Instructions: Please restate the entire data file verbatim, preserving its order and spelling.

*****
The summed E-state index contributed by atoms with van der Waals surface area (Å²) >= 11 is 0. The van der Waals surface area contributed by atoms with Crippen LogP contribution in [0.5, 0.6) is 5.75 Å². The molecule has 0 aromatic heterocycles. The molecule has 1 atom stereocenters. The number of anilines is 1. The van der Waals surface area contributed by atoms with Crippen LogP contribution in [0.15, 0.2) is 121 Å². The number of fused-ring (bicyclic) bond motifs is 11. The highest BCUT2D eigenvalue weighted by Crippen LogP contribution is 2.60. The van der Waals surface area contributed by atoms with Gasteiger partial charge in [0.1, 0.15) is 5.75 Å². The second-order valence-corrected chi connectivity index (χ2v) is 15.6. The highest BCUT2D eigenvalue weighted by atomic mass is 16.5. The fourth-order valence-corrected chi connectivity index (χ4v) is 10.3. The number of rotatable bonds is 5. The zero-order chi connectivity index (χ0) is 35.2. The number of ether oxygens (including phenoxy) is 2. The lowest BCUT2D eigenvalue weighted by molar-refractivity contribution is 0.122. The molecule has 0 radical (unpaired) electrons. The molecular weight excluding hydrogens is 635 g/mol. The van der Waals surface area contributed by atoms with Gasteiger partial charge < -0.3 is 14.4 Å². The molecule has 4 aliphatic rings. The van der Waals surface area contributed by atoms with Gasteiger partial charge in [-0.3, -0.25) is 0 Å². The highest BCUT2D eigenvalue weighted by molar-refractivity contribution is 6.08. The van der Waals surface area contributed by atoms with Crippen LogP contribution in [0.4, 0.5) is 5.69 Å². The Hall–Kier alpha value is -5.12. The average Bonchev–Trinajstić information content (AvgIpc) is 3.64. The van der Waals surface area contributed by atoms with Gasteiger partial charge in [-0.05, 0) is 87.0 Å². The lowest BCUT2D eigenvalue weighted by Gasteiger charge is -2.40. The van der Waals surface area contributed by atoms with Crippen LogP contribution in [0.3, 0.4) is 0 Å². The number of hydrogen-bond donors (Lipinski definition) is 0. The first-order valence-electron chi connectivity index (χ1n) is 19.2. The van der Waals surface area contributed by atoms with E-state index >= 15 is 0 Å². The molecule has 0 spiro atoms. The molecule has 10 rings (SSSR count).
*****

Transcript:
The summed E-state index contributed by atoms with van der Waals surface area (Å²) >= 11 is 0. The van der Waals surface area contributed by atoms with Crippen LogP contribution in [0.5, 0.6) is 5.75 Å². The molecule has 0 aromatic heterocycles. The molecule has 1 atom stereocenters. The number of anilines is 1. The van der Waals surface area contributed by atoms with Crippen LogP contribution in [0.15, 0.2) is 121 Å². The number of fused-ring (bicyclic) bond motifs is 11. The highest BCUT2D eigenvalue weighted by Crippen LogP contribution is 2.60. The van der Waals surface area contributed by atoms with Gasteiger partial charge in [0.1, 0.15) is 5.75 Å². The second-order valence-corrected chi connectivity index (χ2v) is 15.6. The highest BCUT2D eigenvalue weighted by atomic mass is 16.5. The fourth-order valence-corrected chi connectivity index (χ4v) is 10.3. The number of rotatable bonds is 5. The zero-order chi connectivity index (χ0) is 35.2. The number of ether oxygens (including phenoxy) is 2. The lowest BCUT2D eigenvalue weighted by molar-refractivity contribution is 0.122. The molecule has 0 radical (unpaired) electrons. The molecular weight excluding hydrogens is 635 g/mol. The van der Waals surface area contributed by atoms with Gasteiger partial charge < -0.3 is 14.4 Å². The molecule has 4 aliphatic rings. The van der Waals surface area contributed by atoms with Gasteiger partial charge in [-0.3, -0.25) is 0 Å². The highest BCUT2D eigenvalue weighted by molar-refractivity contribution is 6.08. The van der Waals surface area contributed by atoms with Crippen LogP contribution in [0.4, 0.5) is 5.69 Å². The Hall–Kier alpha value is -5.12. The average Bonchev–Trinajstić information content (AvgIpc) is 3.64. The van der Waals surface area contributed by atoms with Gasteiger partial charge in [-0.05, 0) is 87.0 Å². The lowest BCUT2D eigenvalue weighted by Gasteiger charge is -2.40. The van der Waals surface area contributed by atoms with Crippen LogP contribution in [0.3, 0.4) is 0 Å². The number of hydrogen-bond donors (Lipinski definition) is 0. The first-order valence-electron chi connectivity index (χ1n) is 19.2. The van der Waals surface area contributed by atoms with E-state index >= 15 is 0 Å². The molecule has 0 spiro atoms. The molecule has 10 rings (SSSR count).